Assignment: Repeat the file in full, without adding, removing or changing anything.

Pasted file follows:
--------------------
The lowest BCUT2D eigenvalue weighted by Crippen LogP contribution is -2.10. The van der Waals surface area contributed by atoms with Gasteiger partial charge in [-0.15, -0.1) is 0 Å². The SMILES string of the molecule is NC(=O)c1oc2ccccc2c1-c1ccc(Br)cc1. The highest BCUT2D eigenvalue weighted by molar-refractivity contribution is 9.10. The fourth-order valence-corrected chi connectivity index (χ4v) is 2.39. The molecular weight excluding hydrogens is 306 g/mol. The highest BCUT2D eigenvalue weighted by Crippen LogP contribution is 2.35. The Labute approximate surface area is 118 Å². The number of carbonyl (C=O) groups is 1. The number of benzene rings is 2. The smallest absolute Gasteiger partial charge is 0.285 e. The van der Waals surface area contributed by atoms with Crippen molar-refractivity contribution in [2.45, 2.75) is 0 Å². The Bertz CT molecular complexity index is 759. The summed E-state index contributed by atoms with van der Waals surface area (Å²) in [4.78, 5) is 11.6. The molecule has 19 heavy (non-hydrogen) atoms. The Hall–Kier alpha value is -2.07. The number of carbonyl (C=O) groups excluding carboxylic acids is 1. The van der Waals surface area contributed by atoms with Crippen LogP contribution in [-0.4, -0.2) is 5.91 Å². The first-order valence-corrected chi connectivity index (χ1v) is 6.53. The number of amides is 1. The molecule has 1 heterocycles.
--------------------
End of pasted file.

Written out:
The lowest BCUT2D eigenvalue weighted by Crippen LogP contribution is -2.10. The van der Waals surface area contributed by atoms with Gasteiger partial charge in [-0.15, -0.1) is 0 Å². The SMILES string of the molecule is NC(=O)c1oc2ccccc2c1-c1ccc(Br)cc1. The highest BCUT2D eigenvalue weighted by molar-refractivity contribution is 9.10. The fourth-order valence-corrected chi connectivity index (χ4v) is 2.39. The molecular weight excluding hydrogens is 306 g/mol. The highest BCUT2D eigenvalue weighted by Crippen LogP contribution is 2.35. The Labute approximate surface area is 118 Å². The number of carbonyl (C=O) groups is 1. The number of benzene rings is 2. The smallest absolute Gasteiger partial charge is 0.285 e. The van der Waals surface area contributed by atoms with Crippen molar-refractivity contribution in [2.45, 2.75) is 0 Å². The Bertz CT molecular complexity index is 759. The summed E-state index contributed by atoms with van der Waals surface area (Å²) in [4.78, 5) is 11.6. The molecule has 19 heavy (non-hydrogen) atoms. The Hall–Kier alpha value is -2.07. The number of carbonyl (C=O) groups excluding carboxylic acids is 1. The van der Waals surface area contributed by atoms with Crippen LogP contribution in [-0.4, -0.2) is 5.91 Å². The first-order valence-corrected chi connectivity index (χ1v) is 6.53. The number of amides is 1. The molecule has 1 heterocycles.